Thursday, June 28, 2012

Personality tests for characters? Really??

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I recently found an old file that showed the results of a Myers-Briggs Personality test that I had taken over fifteen years ago (and it seems like just yesterday….gulp!) Anyway, the results were different than what they were when I tried the same test today.  As a younger woman I’d scored an ENFP and I have to admit to knowing why things have changed for me.

Always having been an extrovert, I derive enjoyment from interaction with others. I watch their idiosyncrasies, and I admit to using some of their foibles in my characters. It helps me tremendously. I do know many authors who are introverts and love using their imagination rather than real-life examples. Not me!

Intuition has stayed the same and as an author I’m glad. I’d rather see the big picture than deal with all that annoying small stuff. Of course one does have to edit…??

Feeling rather than thinking will never change. I admit to being a bit of a bubble head and it’s too ingrained. People matter to me much more than ideals, and so I’m afraid I’ll be stuck with this till the end.

The one that has changed is the last, from perceptive to judgment -  and of that I am glad. Since I’ve become an author, I’ve had to plan my days, and my characters days. To do this properly it’s taken a lot of organization. I’ve had to become predictable in my choices using sound judgment.   

  • E – Extraversion preferred to introversion: ENFJs often feel motivated by their interaction with people. They tend to enjoy a wide circle of acquaintances, and they gain energy in social situations (whereas introverts expend energy).[7]
  • N – Intuition preferred to sensing: ENFJs tend to be more abstract than concrete. They focus their attention on the big picture rather than the details, and on future possibilities rather than immediate realities.[8]
  • F – Feeling preferred to thinking: ENFJs tend to value personal considerations above objective criteria. When making decisions, they often give more weight to social implications than to logic.[9]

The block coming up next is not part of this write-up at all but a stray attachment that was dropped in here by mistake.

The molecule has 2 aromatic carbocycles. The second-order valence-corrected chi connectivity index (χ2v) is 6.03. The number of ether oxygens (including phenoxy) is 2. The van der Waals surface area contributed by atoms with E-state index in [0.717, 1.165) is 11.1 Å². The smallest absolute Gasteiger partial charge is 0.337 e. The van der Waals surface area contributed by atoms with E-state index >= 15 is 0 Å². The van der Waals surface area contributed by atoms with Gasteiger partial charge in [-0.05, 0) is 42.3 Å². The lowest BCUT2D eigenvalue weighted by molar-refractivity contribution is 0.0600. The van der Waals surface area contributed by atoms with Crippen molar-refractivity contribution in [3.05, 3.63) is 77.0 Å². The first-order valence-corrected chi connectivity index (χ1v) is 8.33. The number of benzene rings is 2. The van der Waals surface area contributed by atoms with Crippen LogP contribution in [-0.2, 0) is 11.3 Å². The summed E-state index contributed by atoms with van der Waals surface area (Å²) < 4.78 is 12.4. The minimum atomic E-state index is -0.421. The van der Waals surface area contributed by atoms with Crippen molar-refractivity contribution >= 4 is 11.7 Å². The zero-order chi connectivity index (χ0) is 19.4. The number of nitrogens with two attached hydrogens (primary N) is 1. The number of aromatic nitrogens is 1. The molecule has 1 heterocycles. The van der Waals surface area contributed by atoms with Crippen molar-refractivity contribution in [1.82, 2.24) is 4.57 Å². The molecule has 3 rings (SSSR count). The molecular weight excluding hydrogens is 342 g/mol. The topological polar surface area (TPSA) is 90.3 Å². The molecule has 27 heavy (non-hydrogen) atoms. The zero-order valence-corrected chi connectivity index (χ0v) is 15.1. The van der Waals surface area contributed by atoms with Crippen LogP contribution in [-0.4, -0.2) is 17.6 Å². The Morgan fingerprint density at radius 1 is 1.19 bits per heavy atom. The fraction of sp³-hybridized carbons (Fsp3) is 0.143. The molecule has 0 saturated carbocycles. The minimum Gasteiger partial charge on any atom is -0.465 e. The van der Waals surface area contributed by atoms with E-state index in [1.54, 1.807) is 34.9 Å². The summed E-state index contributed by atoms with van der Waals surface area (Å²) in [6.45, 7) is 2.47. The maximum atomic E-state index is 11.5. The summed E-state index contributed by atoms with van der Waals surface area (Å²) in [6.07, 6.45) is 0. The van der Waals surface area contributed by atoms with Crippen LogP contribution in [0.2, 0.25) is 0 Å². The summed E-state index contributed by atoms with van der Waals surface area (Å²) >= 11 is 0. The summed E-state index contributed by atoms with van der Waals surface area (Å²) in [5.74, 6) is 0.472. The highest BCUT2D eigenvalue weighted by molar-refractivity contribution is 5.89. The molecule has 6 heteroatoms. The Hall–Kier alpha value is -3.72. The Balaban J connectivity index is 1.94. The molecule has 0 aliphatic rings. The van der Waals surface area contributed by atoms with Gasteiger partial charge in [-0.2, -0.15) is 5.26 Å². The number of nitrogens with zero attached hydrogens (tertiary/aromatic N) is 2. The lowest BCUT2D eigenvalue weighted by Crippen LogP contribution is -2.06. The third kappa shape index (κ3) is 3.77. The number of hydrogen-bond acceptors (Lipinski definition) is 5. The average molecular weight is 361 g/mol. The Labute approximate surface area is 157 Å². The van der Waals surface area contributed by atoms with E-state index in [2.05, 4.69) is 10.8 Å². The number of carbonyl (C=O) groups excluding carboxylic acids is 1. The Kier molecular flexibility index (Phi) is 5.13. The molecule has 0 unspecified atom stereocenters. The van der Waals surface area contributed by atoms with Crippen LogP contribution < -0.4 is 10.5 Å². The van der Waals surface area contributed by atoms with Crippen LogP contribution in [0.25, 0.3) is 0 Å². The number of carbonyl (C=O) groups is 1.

• J – Judgment preferred to perception: ENFJs tend to plan their activities and make decisions early. They derive a sense of control through predictability.[10]

I wonder if our characters would benefit from taking this test.  After all, many writers plan their character’s roles from the day they’re born to the day they show up on the page. Would you consider this as being a useful tool?


And would it matter if you wrote for a living? This information could help anyone in their day to day life. Explain why they do the things they do—make the choices they make. Marry the people they chose.


If you would like to take your own test go to:



 And check the results:



 What do you think…does it make sense??





I Am A Reader, Not A Writer
 
 
For this Freedom to Read Blog Hop I will be happy to present one lucky winner with a $10 Amazon Gift certificate and five others with a free e-copy of My Cheeky Angel. All you need to do is leave a comment with your e-mail address.

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***

49 comments:

  1. Thanks for this great giveaway!
    Danasquare3@aol.com

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  2. I know some writers do use personality tests for their characters. It's probably a useful tool for logical thinkers, perhaps - those who need clear guidlines from which to work, thise who are more likely to be detailed plotters than pantsers. I admit it has crossed my mind...

    ReplyDelete
  3. I have often used this for characters. As well as character interviews. I do tend to be a plotter (and an introvert) so it's sometimes hard for me to get to know a character. Occasionally a character will pop in and just start talking but that's rare. Oh. I just realized this was a bloghop, cool. dianalayne at yahoo dot com

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  4. Ciara & Diana,
    Thanks for the comments. I'm glad to see that there are some who would take this seriously as a part of plotting. I tend to write as a pantser so I scoffed at first. Until I read my own test results and realized that it really did work...so...why not use it as a tool for authors??

    ReplyDelete
  5. Thanks for the giveaway!

    mpg12345@aol.com

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  6. Fascinating. I wonder which authors I read use this or something similar.

    marypres(AT)gmail(DOT)com

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    sena.sagani at gmail dot com

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  8. That was really interesting. I took the test on how I use to be and how I am now after losing my son to war induced PTSD. I knew that I had changed but I didn't realize how much.

    proudarmymom32(at)yahoo(dot)com

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  9. Sue, I'm not surprised that you've changed. I'm sending hugs!
    xo Mimi

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  16. These type of tests have always fascinated me. Thank you also for the giveaway!

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  28. I think they would be helpful for a writer to use these tests. Might have to try and see where I fall I think I took it when I was younger but its been so long.

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  34. I loved the Myers-Brigg test and studied it in college-almost a psych degree thanks to that interest. Funny applying it to characters. I was an INFJ --I still remember. Thanks for the giveaway! Jody D.
    iteachfl@aol.com

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